Could it be that Pussiance is the choice to move yourself away from the games of the family and the power of Amber/Chaos, while Pattern is the choice to fight for control of the universe? Characters with more emphasis on Pussiance tend to stay farther away from the fight (Benidict), or to find a specific place and fill it (Gerard). Those with more Pattern, otoh, are always pushing at each other for control (Fiona) or just trying to put the universe into their personal blender (Brand).

Corwin, of course, uses both.
- Brand Robins

Lee Short

Quote from: Brand_Robins on December 28, 2005, 02:53:40 PM
Very nice. Not sure I like Conservativism and Pluck as attribute names, but as I can't come up with anything better at the moment I suppose that means I must bow to them.

How about Duty instead of Conservatism? 

Ben Lehman

Note: I am skeptical about all the secondary attribute names.

I did some tricks with regard to the premise and The Choice, actually.  The choice to use Pattern or Puissance is, essentially, a matter of personal taste and tactics.  I suppose, if you wanted to focus game-play on the humanity of Shadow-people (like Bill in the books), you could say that it has to do with that.  But, given that I think the core of the Amber books is about dysfunctional families, that's not the core of the game.  Rather, I shunted off the premise decision-making to *after* the deal, when you decide what style to use, which is the real heart of the setting: How do you deal with your family?  By lying and manipulating the people you know best?  By sticking with the family come hell or high water?  By going off and doing your own thing?  By throwing tantrums and breaking things?



Quote from: Ben Lehman on December 28, 2005, 06:46:32 PM
Rather, I shunted off the premise decision-making to *after* the deal, when you decide what style to use, which is the real heart of the setting: How do you deal with your family?  By lying and manipulating the people you know best?  By sticking with the family come hell or high water?  By going off and doing your own thing?  By throwing tantrums and breaking things?

Sure, that's the heart of the setting -- but I don't see how the current dynamic reinforces it clearly.

In Nine Worlds when you use Hubris you defy the gods. When you use Arete you reinforce the gods. This makes sense as in a very real sense it is game about chosing when, where, and how to defy and/or reinforce the gods. (At times this does get squishy, but the whole Assuming/Championing thing makes it pretty damn real in the end.)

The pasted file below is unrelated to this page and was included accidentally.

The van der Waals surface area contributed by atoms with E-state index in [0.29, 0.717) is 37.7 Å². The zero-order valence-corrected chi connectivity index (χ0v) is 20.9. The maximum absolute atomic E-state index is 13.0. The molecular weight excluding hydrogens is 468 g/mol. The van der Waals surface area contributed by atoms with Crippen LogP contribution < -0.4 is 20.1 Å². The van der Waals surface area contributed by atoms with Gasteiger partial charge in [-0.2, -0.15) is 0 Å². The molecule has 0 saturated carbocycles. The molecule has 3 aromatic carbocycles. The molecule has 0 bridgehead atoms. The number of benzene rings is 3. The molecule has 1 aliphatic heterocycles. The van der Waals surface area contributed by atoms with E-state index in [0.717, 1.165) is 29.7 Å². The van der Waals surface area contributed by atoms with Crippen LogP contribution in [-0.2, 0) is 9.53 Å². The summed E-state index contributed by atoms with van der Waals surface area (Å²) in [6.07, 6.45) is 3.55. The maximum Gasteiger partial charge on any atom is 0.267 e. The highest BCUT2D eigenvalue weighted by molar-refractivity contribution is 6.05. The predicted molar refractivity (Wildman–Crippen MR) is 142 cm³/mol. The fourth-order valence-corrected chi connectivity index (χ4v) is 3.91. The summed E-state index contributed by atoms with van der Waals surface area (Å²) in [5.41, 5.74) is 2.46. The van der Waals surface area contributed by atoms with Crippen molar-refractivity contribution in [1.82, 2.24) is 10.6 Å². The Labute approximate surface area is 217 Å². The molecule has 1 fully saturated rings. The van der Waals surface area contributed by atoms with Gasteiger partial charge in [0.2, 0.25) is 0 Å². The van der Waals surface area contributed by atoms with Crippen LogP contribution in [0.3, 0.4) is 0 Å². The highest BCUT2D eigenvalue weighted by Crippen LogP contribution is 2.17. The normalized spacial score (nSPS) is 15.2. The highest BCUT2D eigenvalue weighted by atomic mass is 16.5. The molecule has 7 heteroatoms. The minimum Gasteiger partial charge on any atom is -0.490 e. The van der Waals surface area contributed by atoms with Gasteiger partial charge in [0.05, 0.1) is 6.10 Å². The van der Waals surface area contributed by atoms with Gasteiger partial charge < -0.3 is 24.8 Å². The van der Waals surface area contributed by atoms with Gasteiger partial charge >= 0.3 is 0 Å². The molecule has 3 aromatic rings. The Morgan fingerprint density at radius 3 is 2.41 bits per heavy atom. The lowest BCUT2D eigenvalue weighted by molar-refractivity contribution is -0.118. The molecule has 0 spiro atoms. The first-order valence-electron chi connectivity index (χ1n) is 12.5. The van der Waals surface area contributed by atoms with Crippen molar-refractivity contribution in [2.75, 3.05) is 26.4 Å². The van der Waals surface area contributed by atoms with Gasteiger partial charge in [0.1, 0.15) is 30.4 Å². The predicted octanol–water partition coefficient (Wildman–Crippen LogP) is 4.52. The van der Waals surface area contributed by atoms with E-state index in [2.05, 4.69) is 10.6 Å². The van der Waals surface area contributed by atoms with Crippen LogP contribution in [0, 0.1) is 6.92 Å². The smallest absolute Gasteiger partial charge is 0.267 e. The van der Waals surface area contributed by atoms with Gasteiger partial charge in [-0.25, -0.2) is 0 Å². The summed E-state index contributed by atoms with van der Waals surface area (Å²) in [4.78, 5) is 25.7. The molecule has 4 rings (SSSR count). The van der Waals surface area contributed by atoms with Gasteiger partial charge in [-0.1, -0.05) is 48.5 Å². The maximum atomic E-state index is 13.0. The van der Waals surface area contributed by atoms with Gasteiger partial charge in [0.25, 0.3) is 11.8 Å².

However, in Amber NW we've got a game that is about dealing with your family and if you chose to deal with them sqaure or chose to fuck with them. But the traits do not equate to "deal fair" or "fuck." You can fuck with Pussiance as easily as you can deal square with it, and ditto with Pattern. Because you can chose to make either choice with either attribute, which attribute you use doesn't have any real effect other than color.

So what am I missing here Ben, cause I feel like you're talking past my (admitedly limited) field of vision here.
- Brand Robins

Andrew Norris

I've been thinking about this, too, and I have to admit my attribute names are pretty melodramatic compared to yours.

I was considering Blood and Shadow for Arete and Hubris, respectively. (As in "Who I am" versus "What I can do to Shadow". Gerard would be high Blood, Brand high Shadow.) I was thinking about Love/Hate/Fear/Dream for Cosmos/Chaos/Stasis/Metamorphosis.

I wanted to use names like that as a way of bringing the Choice back in to how the stats operate, like Matt did in the original game. I've been considering 9W for a continuation of an Amber campaign we ran before, and it was very much about family and romantic relationships, and the tradeoffs between those relationships and the "big picture" personal goals each character had. (Hence the touchy-feely attribute names.) 

Ben Lehman

Brand and Andrew --

The "how will you treat your family" is lurking in the Styles.  Does that make things more clear?

The important decision isn't Pattern/Puissance.  It's between Pluck/Conservatism/Manipulation/Destruction.  For those of you who haven't read Nine Worlds: This choice is made after the cards are drawn, but before they are revealed.